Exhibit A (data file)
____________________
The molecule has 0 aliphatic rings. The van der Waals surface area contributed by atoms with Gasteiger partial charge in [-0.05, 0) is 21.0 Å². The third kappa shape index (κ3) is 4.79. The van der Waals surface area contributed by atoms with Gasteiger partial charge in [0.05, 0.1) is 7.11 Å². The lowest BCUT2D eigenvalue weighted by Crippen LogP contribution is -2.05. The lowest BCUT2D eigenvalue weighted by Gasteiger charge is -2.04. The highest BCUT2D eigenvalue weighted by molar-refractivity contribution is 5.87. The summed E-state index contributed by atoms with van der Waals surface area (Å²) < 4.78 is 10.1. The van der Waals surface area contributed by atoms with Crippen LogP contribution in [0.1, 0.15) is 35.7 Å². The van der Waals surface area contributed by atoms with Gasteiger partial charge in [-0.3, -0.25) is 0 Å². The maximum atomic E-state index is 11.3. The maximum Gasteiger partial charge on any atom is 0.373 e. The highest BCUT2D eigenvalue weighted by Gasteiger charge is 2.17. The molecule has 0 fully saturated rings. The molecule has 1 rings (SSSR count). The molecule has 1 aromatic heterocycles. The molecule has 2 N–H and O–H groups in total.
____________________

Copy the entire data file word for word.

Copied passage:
The molecule has 0 aliphatic rings. The van der Waals surface area contributed by atoms with Gasteiger partial charge in [-0.05, 0) is 21.0 Å². The third kappa shape index (κ3) is 4.79. The van der Waals surface area contributed by atoms with Gasteiger partial charge in [0.05, 0.1) is 7.11 Å². The lowest BCUT2D eigenvalue weighted by Crippen LogP contribution is -2.05. The lowest BCUT2D eigenvalue weighted by Gasteiger charge is -2.04. The highest BCUT2D eigenvalue weighted by molar-refractivity contribution is 5.87. The summed E-state index contributed by atoms with van der Waals surface area (Å²) < 4.78 is 10.1. The van der Waals surface area contributed by atoms with Crippen LogP contribution in [0.1, 0.15) is 35.7 Å². The van der Waals surface area contributed by atoms with Gasteiger partial charge in [-0.3, -0.25) is 0 Å². The maximum atomic E-state index is 11.3. The maximum Gasteiger partial charge on any atom is 0.373 e. The highest BCUT2D eigenvalue weighted by Gasteiger charge is 2.17. The molecule has 0 fully saturated rings. The molecule has 1 rings (SSSR count). The molecule has 1 aromatic heterocycles. The molecule has 2 N–H and O–H groups in total.